Neighborhood Sun's Founder Was Advocating For Baltimore Clean Energy Policy Since Way Before Community Solar Even Existed

Neighborhood Sun Founder and C.E.O. Gary Skulnik

Neighborhood Sun C.E.O. and Founder, Gary Skulnik, Writes About His Personal History With Clean Energy Policy in Baltimore, Maryland

Maryland has a trash problem, and for me, it’s a very personal one. Our community’s reliance on waste incineration (a.k.a. burning trash to produce energy) is polluting the very air we breathe, especially in places like Baltimore. To add insult to injury, Baltimore considers this pollutive and non-renewable resource as a Tier 1 clean energy source, offering it the same financial rewards as truly renewable sources like wind and solar. We need to move as quickly as we can to solar power and other renewable, zero-emission energy sources so we can end our reliance on fossil fuels and shut down these harmful incineration plants, which are profiting at the expense of our community’s health. 

Burning garbage to produce electricity is not “clean,” nor is it truly renewable. Yet the companies that run these polluting, dioxin-spewing power plants have managed to get Maryland lawmakers to include them in the law that is meant to promote clean, renewable sources of energy like wind or solar. Shutting down these plants is personal to me. If the legislature had stuck with the original wording of the Renewable Portfolio Standard (RPS) bill that I got passed in 2004, trash incineration would no longer be included in the “clean” energy mix. 

It was more than twenty years ago, and the clean energy landscape in Maryland was very different when I led the charge to get the state to adopt its first RPS. It was a modest bill, only requiring 7.5% of the state’s electricity to come from renewables, but it took three long years of blood, sweat, and tears to get it passed. 

There was so much opposition to the bill that the top aide to the House Speaker once held a phone book up in his office and asked if there was anyone in there that did not oppose the bill. The most significant opposition came from the utilities. Once we got them on board, however, the garbage-burning crowd became our next major obstacle. The chief lobbyist for the garbage group was married to a powerful Senator who was part of the Senate leadership. I’m sure they never compared notes at home, but the message we got was clear – we need to work with the garbage burners or the bill was dead.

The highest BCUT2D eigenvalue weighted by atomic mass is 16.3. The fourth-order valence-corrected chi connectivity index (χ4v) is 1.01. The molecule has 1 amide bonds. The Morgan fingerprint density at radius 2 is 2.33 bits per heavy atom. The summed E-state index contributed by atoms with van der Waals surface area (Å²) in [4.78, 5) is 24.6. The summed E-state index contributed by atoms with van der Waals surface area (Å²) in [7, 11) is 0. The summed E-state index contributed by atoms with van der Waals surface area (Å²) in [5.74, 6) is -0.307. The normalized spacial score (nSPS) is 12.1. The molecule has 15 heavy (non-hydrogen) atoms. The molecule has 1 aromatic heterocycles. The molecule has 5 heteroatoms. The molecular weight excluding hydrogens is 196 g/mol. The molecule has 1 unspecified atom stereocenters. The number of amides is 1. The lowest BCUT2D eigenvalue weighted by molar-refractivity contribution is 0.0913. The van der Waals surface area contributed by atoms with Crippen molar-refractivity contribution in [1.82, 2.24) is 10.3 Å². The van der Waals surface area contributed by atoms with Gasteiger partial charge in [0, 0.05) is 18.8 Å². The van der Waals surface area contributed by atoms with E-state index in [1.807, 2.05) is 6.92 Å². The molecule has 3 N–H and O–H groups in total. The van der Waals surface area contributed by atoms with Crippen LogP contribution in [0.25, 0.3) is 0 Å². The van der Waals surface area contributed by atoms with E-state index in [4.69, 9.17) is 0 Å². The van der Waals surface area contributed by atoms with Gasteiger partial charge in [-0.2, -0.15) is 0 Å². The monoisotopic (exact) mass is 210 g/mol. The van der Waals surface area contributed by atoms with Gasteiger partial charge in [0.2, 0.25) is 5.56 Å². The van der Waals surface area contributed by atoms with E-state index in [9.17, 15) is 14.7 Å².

We had to figure out a way to give the garbage burners something without totally destroying the intent of the bill. The compromise I came up with was not perfect, but it worked. We allowed garbage incineration in tier 2 of the RPS, which would have been phased out gradually down to zero by 2018 or so. Tier 1 was wind and solar and other energy sources, while tier 2 was large hydro and garbage. I was not happy to have garbage in the bill at all, but at least it would be phased out and the financial incentives for tier 2 were much less than for tier 1. The compromise bill passed, and ideally, that would be where the story ends. 

Unfortunately, the industry lobbyists and their Senate supporters (ie. spouse) did not stop working. I had moved on to found Clean Currents and was no longer in Annapolis in 2011 when they got garbage incineration moved from Tier 2 to Tier 1, where it remains to this day. This is wrong on so many levels.

Burning trash to make energy in Maryland causes air pollution here in Baltimore and other parts of the state where we have these incinerators. In Baltimore, the single largest stationary source of air pollution is the Wheelabrator trash incinerator visible from I-95. The air pollution it causes sickens and perhaps cuts short the lives of people in our communities. 

The fact that we ratepayers are partly subsidizing plants that have existed for many years and that don’t need any additional incentives is sickening. Instead of paying these plants to operate, we should be shutting them down.

In order to do that, we need to build more solar and other clean energy sources to replace the power they create. The more community solar we build in the Baltimore area, the less need to burn garbage for electricity.

Let’s keep powering forward!


Gary Skulnik, Founder & C.E.O.

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